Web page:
Of course, a top performer like Tattooed Chef is bound to be subject to scurrilous – and baseless – attacks. For instance, Sahm Adrangi’s Kerrisdale Capital recently alleged that going public through a SPAC allowed it to sidestep scrutiny. Such a claim is demonstrably false as the SEC requires essentially the same disclosure as would be found in an S-1 filing for a traditional IPO.

Oddly, Kerrisdale suggests Walmart won’t be willing to stock Tattooed Chef products in a meaningful way for fear of stealing sales from Sam’s Club. But a visit to either Walmart.com or a physical store proves this claim wrong with little effort. In fact, being vetted in Sam’s Club, which is a challenging place to land shelf space, should be seen as an affirmation of strength. Savvy investors might consider using any confusion Kerrisdale caused as a buying opportunity.

Beyond Walmart, the company is moving fast into branded retail and private label across other channels such as military, food service and convenience stores. Core competitors in the retail frozen food section include Amy’s, Sambazon, Birdseye and Caulipower. Beyond Meat, Inc. is at the vanguard but there is certainly room at the top for a challenger.

Tattooed Chef should also be able to charge a premium as its brand recognition grows. The product presentation has a look and feel rarely seen in supermarkets. And as retailers clamor for more plant-based food products, the most innovative companies will win.

Investors should also take comfort in that fact that Tattooed Chef is profitable – with margins that continue to expand. The company expects Ebitda margins of 13.9% in 2021, up from 11.6% in 2020. Over the long term, Tattooed Chef expects margins in the high teens.

Turning to valuation, Tattooed Chef looks inexpensive at the current share price of $15, which is well off its recent peak. That puts the company on an enterprise value, adjusted for cash, of 3.5 times 2021 forecast sales. Beyond Meat, which has a growth rate similar to Tattooed Chef, trades at 13.6 times 2021 consensus sales, according to Sentieo, an AI-enabled research platform. Vital Farms, Inc., which is growing at a much slower pace, trades at a multiple of 4.4 times sales through August 2021.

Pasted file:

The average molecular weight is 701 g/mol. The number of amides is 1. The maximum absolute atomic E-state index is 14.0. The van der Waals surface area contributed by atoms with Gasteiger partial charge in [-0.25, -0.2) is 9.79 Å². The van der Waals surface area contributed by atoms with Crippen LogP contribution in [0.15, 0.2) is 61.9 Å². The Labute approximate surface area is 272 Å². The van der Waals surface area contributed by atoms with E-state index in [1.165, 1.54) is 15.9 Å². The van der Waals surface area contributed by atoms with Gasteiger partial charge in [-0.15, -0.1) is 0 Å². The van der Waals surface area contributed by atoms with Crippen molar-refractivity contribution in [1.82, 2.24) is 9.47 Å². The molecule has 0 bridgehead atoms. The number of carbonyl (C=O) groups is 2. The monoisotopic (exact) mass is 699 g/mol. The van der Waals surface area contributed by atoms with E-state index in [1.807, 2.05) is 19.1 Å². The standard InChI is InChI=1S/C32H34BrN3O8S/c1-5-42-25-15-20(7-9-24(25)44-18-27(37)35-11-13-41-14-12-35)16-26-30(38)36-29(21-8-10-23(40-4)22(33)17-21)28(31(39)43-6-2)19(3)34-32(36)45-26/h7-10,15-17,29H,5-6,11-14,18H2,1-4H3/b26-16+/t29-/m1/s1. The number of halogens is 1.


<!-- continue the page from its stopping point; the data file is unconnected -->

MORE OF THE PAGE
It is notable that the Tattooed Chef deal was completed amid the pandemic, when many other transactions were called off as uncertainty plagued the market. Tattooed Chef was advised by investment banking boutique Harrison Co., which specializes in advice to family-owned businesses and has extensive experience in the food sector. For instance, Harrison sold Wawona Packing, the largest organic stone fruit company in North America along with Strauss Brands, the largest grass-fed grass-finished beef company in the U.S.

Another source of upside to consider: M&A. In coming months and years, deal activity may accelerate among North American packaged-food companies, which have used an influx of cash from pandemic-related spending spikes to cut leverage. Additionally, many packaged-food companies, including Tyson, Kellogg and General Mills, have established wholly owned venture funds to invest in emerging companies that are focused on innovation.

But whether Tattooed Chef ends up going it alone, snapping up a target, or being sold to a major food company, smart investors should smell an opportunity like this a mile away.

Jarrett Banks

Editor-at-Large

IPO Edge

www.IPO-Edge.com

jb@capmarketsmedia.com

Twitter: @IPOEdge

Instagram: @IPOEdge